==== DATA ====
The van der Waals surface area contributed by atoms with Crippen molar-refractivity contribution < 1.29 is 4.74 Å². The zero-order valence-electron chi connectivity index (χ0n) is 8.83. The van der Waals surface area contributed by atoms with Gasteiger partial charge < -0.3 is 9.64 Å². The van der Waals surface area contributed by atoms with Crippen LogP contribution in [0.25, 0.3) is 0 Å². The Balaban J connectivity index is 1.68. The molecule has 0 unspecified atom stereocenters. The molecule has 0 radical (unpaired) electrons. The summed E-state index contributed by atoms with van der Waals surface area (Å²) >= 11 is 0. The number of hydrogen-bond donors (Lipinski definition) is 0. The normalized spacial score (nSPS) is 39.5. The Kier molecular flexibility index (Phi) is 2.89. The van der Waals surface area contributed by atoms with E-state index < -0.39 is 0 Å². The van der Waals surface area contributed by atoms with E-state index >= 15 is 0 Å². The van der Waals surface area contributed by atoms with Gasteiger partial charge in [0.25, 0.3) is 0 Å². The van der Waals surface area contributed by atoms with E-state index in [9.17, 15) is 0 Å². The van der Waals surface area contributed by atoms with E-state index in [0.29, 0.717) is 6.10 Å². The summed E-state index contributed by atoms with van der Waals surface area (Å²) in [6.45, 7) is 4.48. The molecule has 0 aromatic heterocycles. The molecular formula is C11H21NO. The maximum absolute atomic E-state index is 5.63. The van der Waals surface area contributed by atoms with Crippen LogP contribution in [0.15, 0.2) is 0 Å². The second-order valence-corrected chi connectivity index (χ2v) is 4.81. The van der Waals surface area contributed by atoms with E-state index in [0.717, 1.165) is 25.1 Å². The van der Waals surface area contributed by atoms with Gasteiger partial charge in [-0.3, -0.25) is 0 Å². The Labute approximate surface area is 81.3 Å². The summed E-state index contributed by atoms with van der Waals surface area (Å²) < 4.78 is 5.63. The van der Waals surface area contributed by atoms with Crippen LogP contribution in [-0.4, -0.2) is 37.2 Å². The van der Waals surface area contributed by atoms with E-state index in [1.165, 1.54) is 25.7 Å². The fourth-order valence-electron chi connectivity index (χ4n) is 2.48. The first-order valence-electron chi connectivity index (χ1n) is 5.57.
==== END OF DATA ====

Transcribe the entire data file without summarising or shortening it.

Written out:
The van der Waals surface area contributed by atoms with Crippen molar-refractivity contribution < 1.29 is 4.74 Å². The zero-order valence-electron chi connectivity index (χ0n) is 8.83. The van der Waals surface area contributed by atoms with Gasteiger partial charge < -0.3 is 9.64 Å². The van der Waals surface area contributed by atoms with Crippen LogP contribution in [0.25, 0.3) is 0 Å². The Balaban J connectivity index is 1.68. The molecule has 0 unspecified atom stereocenters. The molecule has 0 radical (unpaired) electrons. The summed E-state index contributed by atoms with van der Waals surface area (Å²) >= 11 is 0. The number of hydrogen-bond donors (Lipinski definition) is 0. The normalized spacial score (nSPS) is 39.5. The Kier molecular flexibility index (Phi) is 2.89. The van der Waals surface area contributed by atoms with E-state index < -0.39 is 0 Å². The van der Waals surface area contributed by atoms with E-state index >= 15 is 0 Å². The van der Waals surface area contributed by atoms with Gasteiger partial charge in [0.25, 0.3) is 0 Å². The van der Waals surface area contributed by atoms with E-state index in [9.17, 15) is 0 Å². The van der Waals surface area contributed by atoms with E-state index in [0.29, 0.717) is 6.10 Å². The summed E-state index contributed by atoms with van der Waals surface area (Å²) in [6.45, 7) is 4.48. The molecule has 0 aromatic heterocycles. The molecular formula is C11H21NO. The maximum absolute atomic E-state index is 5.63. The van der Waals surface area contributed by atoms with Crippen LogP contribution in [0.15, 0.2) is 0 Å². The second-order valence-corrected chi connectivity index (χ2v) is 4.81. The van der Waals surface area contributed by atoms with E-state index in [0.717, 1.165) is 25.1 Å². The van der Waals surface area contributed by atoms with Gasteiger partial charge in [-0.3, -0.25) is 0 Å². The Labute approximate surface area is 81.3 Å². The summed E-state index contributed by atoms with van der Waals surface area (Å²) < 4.78 is 5.63. The van der Waals surface area contributed by atoms with Crippen LogP contribution in [-0.4, -0.2) is 37.2 Å². The van der Waals surface area contributed by atoms with E-state index in [1.165, 1.54) is 25.7 Å². The fourth-order valence-electron chi connectivity index (χ4n) is 2.48. The first-order valence-electron chi connectivity index (χ1n) is 5.57.